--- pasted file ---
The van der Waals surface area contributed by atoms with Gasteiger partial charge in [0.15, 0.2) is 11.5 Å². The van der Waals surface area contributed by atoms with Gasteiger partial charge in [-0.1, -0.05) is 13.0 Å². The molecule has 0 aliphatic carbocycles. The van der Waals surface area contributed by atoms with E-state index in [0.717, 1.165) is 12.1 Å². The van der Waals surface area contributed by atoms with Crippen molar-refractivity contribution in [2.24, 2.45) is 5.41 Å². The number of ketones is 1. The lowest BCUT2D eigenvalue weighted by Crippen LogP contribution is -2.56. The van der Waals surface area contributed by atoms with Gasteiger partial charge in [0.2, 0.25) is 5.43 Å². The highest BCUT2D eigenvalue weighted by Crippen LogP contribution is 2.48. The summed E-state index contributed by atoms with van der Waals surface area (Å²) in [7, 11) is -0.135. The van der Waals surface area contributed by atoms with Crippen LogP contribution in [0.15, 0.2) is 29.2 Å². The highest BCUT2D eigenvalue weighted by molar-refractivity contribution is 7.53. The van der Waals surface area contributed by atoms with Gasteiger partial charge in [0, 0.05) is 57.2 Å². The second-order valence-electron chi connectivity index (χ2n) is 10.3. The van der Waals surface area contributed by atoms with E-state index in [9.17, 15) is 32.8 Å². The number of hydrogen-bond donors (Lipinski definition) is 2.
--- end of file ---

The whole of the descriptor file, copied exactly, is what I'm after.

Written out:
The van der Waals surface area contributed by atoms with Gasteiger partial charge in [0.15, 0.2) is 11.5 Å². The van der Waals surface area contributed by atoms with Gasteiger partial charge in [-0.1, -0.05) is 13.0 Å². The molecule has 0 aliphatic carbocycles. The van der Waals surface area contributed by atoms with E-state index in [0.717, 1.165) is 12.1 Å². The van der Waals surface area contributed by atoms with Crippen molar-refractivity contribution in [2.24, 2.45) is 5.41 Å². The number of ketones is 1. The lowest BCUT2D eigenvalue weighted by Crippen LogP contribution is -2.56. The van der Waals surface area contributed by atoms with Gasteiger partial charge in [0.2, 0.25) is 5.43 Å². The highest BCUT2D eigenvalue weighted by Crippen LogP contribution is 2.48. The summed E-state index contributed by atoms with van der Waals surface area (Å²) in [7, 11) is -0.135. The van der Waals surface area contributed by atoms with Crippen LogP contribution in [0.15, 0.2) is 29.2 Å². The highest BCUT2D eigenvalue weighted by molar-refractivity contribution is 7.53. The van der Waals surface area contributed by atoms with Gasteiger partial charge in [0, 0.05) is 57.2 Å². The second-order valence-electron chi connectivity index (χ2n) is 10.3. The van der Waals surface area contributed by atoms with E-state index in [9.17, 15) is 32.8 Å². The number of hydrogen-bond donors (Lipinski definition) is 2.